Positively Beautiful: Standing tall has powerful health benefits

It's likely that you've been told since an early age to stand up straight and have good posture. My mom's words of "encouragement" ring in my ears whenever I find myself slouching.

Dr. Susan Mathison

It's likely that you've been told since an early age to stand up straight and have good posture. My mom's words of "encouragement" ring in my ears whenever I find myself slouching.

I have to consciously think about it, especially since I spend many hours hunched over a microscope doing surgery or at the computer doing patient charts or writing articles. I'm going to have to keep reminding myself, because new research shows that posture and body language have a powerful effect on how you feel, think and how you are perceived.

The way we stand, sit and walk actually has more important implications on our mood and our success than we ever imagined. Research by behavioral scientist Erik Peper showed that we are happier, have better access to positive memories and have more energy when we have good posture. Conversely, slouching drains us of energy and brings down our mood.

Business school researchers Ann Cuddy of Harvard and Dana Carney of UC-Berkeley have studied the effects of body positions on behavior and outcomes.

Slouching, shoulders hunched and chin tucked down, is an example of a low-power position. Many of us find ourselves in this position as we are engrossed in our smartphones.


Crossing our arms and legs in a close-bodied posture expresses powerlessness, whereas folding arms in front of our chest suggests defensiveness. Touching the neck, face or hand is a symptom of stress, suggesting anxiety or a lack of control.

High-power positions such as standing tall with shoulders pulled back, widening your stance, spreading your arms to expand into space, impacts your body chemistry by raising testosterone (the hormone linked to power and self-confidence) and lowering levels of the stress hormone, cortisol.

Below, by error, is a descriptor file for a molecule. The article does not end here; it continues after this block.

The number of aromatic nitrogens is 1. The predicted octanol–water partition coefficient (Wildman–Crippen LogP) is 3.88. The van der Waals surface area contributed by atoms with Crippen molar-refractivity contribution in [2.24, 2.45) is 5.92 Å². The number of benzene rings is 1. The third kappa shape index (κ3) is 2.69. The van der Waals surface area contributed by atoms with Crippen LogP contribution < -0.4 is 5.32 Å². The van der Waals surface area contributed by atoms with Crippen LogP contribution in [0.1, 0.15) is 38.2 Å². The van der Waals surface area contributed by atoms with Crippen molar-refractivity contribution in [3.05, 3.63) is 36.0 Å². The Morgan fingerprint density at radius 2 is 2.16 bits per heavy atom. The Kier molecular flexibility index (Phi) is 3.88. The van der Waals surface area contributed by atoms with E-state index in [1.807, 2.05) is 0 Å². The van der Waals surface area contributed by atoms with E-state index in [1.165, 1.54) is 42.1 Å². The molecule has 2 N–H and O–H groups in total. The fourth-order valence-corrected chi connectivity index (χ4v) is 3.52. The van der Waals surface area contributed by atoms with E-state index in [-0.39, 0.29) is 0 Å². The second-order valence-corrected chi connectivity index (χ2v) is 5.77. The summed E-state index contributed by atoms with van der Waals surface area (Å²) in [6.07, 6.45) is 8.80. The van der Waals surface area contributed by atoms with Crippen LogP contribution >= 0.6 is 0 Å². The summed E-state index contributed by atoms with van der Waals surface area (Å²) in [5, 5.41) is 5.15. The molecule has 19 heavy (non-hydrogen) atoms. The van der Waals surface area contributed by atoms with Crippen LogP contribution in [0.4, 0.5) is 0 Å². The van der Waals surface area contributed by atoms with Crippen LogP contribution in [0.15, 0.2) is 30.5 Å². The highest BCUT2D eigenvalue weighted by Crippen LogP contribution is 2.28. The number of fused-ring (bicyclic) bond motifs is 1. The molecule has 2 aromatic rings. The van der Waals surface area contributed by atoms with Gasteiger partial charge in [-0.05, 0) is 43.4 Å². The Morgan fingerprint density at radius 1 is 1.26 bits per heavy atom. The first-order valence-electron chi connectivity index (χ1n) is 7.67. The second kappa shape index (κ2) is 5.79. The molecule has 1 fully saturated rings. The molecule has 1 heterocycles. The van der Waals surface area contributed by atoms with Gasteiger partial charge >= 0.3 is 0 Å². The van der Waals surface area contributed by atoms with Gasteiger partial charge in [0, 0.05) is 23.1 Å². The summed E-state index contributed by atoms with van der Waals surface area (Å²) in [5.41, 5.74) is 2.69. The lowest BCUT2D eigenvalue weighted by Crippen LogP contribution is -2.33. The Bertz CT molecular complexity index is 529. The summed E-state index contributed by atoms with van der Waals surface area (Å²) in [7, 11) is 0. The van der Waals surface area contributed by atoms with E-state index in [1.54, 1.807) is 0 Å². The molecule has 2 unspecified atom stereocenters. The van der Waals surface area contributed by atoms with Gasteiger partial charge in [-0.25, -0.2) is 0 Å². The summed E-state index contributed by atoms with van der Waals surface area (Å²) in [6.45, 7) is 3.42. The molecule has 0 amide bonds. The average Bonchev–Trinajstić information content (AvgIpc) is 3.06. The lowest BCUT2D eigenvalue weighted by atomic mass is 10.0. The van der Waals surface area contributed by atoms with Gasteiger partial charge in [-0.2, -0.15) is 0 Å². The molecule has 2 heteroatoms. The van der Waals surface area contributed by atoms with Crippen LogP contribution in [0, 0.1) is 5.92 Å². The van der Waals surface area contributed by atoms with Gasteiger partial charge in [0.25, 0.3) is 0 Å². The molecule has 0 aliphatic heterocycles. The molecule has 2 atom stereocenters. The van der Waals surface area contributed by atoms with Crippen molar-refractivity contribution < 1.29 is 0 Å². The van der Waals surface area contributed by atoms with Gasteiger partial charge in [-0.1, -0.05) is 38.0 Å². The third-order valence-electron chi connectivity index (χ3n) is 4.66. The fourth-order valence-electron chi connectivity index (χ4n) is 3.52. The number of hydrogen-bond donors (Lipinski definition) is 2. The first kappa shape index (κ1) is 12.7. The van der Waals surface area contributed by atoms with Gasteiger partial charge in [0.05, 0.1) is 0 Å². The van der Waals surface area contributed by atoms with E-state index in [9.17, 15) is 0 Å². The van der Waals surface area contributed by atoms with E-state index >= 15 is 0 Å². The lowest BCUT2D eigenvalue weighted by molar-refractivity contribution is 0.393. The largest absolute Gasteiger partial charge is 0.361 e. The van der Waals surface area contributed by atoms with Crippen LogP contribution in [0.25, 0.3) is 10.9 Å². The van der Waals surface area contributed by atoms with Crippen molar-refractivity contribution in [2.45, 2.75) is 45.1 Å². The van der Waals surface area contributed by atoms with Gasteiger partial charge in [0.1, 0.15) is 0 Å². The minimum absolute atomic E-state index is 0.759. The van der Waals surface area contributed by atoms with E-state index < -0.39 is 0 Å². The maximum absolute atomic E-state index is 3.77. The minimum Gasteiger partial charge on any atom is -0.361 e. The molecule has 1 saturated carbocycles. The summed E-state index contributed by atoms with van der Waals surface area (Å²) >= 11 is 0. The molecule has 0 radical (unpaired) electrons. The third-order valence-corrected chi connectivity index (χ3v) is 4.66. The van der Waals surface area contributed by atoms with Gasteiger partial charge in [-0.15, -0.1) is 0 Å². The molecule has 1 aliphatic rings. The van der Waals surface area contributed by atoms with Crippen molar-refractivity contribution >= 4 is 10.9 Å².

Interestingly, these hormone changes are linked to disease resistance and leadership capability. This hormonal effect is reversed when you contract yourself physically and assume a low-power posture that makes you look less confident.

Power posing can be used as a warm-up to an important meeting or test. Dr. Cuddy found that participants who struck power poses in private for several minutes before beginning a mock job interview interacted more positively, got better reviews and were more likely to be chosen for hire - even though the evaluators had never seen them in the poses.

Dr. Carney found that power-posing before a test improved scores. In another study, it helped participants deliver better, more confident speeches. Other research showed power-posing made people more confident in taking calculated risks.

Executive coaches often help speakers and managers connect with their audiences and team members by analyzing body language. Subtle shifts in position can have a big impact on results.

A petite female executive learned to convey her message more confidently by standing up from the conference table when speaking, whereas a former military man connected to his team more effectively when he leaned in to engage with them.

So after a few long hours of surgery or seeing patients in clinic, when I find myself feeling a bit wilted, shoulders at half-mast, don't be surprised if you spy me around the corner doing a power-pose pick-me-up. I'll take a deep breath, stand tall, shoulders back, arms wide and channel Kate Winslet on the bow of the Titanic. In a few minutes, I'll be ready to fly through the rest of my day.


Dr. Susan Mathison founded Catalyst Medical Center in Fargo and created Email her at .

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